Tag Archives: West Virginia Spill

The 4-methylcyclohexane methanol spill in West Virginia (Coal cleaning chemical)

4-methylcyclohexane methanol is a chemical used to clean coal before it is burned. As you know a region of southern West Virginia where upwards of 100,000 people live has been affected by a spill of this chemical; the water supply in this area has been made unavailable for human use. A 48,000 gallon storage tank for 4-methylcyclohexane methanol has been leaking the chemical into the Elk River, which is part of the municipal water supply in the area.

Apparently there isn’t a lot known about this particular chemical. It’s chemical name is scary looking, and resembles the names of other better known chemicals that are really toxic. But it is also a form of alcohol. How bad can that be?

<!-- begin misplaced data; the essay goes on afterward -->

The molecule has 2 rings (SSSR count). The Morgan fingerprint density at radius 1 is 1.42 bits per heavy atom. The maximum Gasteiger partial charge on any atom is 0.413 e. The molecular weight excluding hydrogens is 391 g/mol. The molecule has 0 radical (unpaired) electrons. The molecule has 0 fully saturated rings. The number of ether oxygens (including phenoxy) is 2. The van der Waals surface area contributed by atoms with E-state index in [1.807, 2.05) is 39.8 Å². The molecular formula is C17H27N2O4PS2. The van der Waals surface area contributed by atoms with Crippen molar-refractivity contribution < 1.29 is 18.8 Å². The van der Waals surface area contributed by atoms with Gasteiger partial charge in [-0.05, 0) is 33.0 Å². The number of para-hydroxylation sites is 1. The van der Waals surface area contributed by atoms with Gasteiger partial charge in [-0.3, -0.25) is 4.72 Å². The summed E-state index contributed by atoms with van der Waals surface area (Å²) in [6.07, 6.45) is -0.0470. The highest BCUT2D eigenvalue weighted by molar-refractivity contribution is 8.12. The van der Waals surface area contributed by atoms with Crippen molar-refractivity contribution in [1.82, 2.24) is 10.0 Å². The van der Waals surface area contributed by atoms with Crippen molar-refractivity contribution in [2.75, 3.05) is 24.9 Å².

I wonder if the various chemistry experts out there could comment on this chemical.

Given the nature of the molecule, is it likely to be toxic? To bio-accumulate? To evaporate over time, or not? Even though there is apparently no way to clean the water of this chemical in place would that be something that could be easily implemented?

Is this region of West Virginia now uninhabitable for the next few decades or is this chemical going to degrade and/or disperse to a harmless level in a few weeks?

Any ideas?

Sources of information:



Debora Blum


Salon: Little is known